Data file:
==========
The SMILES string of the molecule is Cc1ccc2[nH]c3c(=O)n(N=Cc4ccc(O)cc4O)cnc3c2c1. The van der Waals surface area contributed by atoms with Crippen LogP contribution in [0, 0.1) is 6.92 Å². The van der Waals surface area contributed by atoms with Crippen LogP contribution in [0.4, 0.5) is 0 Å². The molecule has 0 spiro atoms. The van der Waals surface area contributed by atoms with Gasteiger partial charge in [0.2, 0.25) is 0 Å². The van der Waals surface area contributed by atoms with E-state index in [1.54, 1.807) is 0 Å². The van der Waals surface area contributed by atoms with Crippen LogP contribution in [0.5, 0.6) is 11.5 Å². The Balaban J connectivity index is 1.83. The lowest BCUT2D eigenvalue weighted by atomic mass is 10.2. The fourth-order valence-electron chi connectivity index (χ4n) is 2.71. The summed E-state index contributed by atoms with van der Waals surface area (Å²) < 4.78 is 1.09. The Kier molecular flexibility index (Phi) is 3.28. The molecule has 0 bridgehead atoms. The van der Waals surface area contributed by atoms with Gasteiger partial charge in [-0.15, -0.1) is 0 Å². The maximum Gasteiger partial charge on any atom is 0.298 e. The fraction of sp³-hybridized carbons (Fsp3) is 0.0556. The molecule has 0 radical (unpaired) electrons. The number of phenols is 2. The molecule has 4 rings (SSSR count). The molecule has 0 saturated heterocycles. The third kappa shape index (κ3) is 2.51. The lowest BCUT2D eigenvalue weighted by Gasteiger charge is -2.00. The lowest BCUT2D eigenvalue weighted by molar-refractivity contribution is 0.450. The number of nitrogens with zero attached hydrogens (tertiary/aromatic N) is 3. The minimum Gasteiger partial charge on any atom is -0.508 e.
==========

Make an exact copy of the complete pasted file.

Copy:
The SMILES string of the molecule is Cc1ccc2[nH]c3c(=O)n(N=Cc4ccc(O)cc4O)cnc3c2c1. The van der Waals surface area contributed by atoms with Crippen LogP contribution in [0, 0.1) is 6.92 Å². The van der Waals surface area contributed by atoms with Crippen LogP contribution in [0.4, 0.5) is 0 Å². The molecule has 0 spiro atoms. The van der Waals surface area contributed by atoms with Gasteiger partial charge in [0.2, 0.25) is 0 Å². The van der Waals surface area contributed by atoms with E-state index in [1.54, 1.807) is 0 Å². The van der Waals surface area contributed by atoms with Crippen LogP contribution in [0.5, 0.6) is 11.5 Å². The Balaban J connectivity index is 1.83. The lowest BCUT2D eigenvalue weighted by atomic mass is 10.2. The fourth-order valence-electron chi connectivity index (χ4n) is 2.71. The summed E-state index contributed by atoms with van der Waals surface area (Å²) < 4.78 is 1.09. The Kier molecular flexibility index (Phi) is 3.28. The molecule has 0 bridgehead atoms. The van der Waals surface area contributed by atoms with Gasteiger partial charge in [-0.15, -0.1) is 0 Å². The maximum Gasteiger partial charge on any atom is 0.298 e. The fraction of sp³-hybridized carbons (Fsp3) is 0.0556. The molecule has 0 radical (unpaired) electrons. The number of phenols is 2. The molecule has 4 rings (SSSR count). The molecule has 0 saturated heterocycles. The third kappa shape index (κ3) is 2.51. The lowest BCUT2D eigenvalue weighted by Gasteiger charge is -2.00. The lowest BCUT2D eigenvalue weighted by molar-refractivity contribution is 0.450. The number of nitrogens with zero attached hydrogens (tertiary/aromatic N) is 3. The minimum Gasteiger partial charge on any atom is -0.508 e.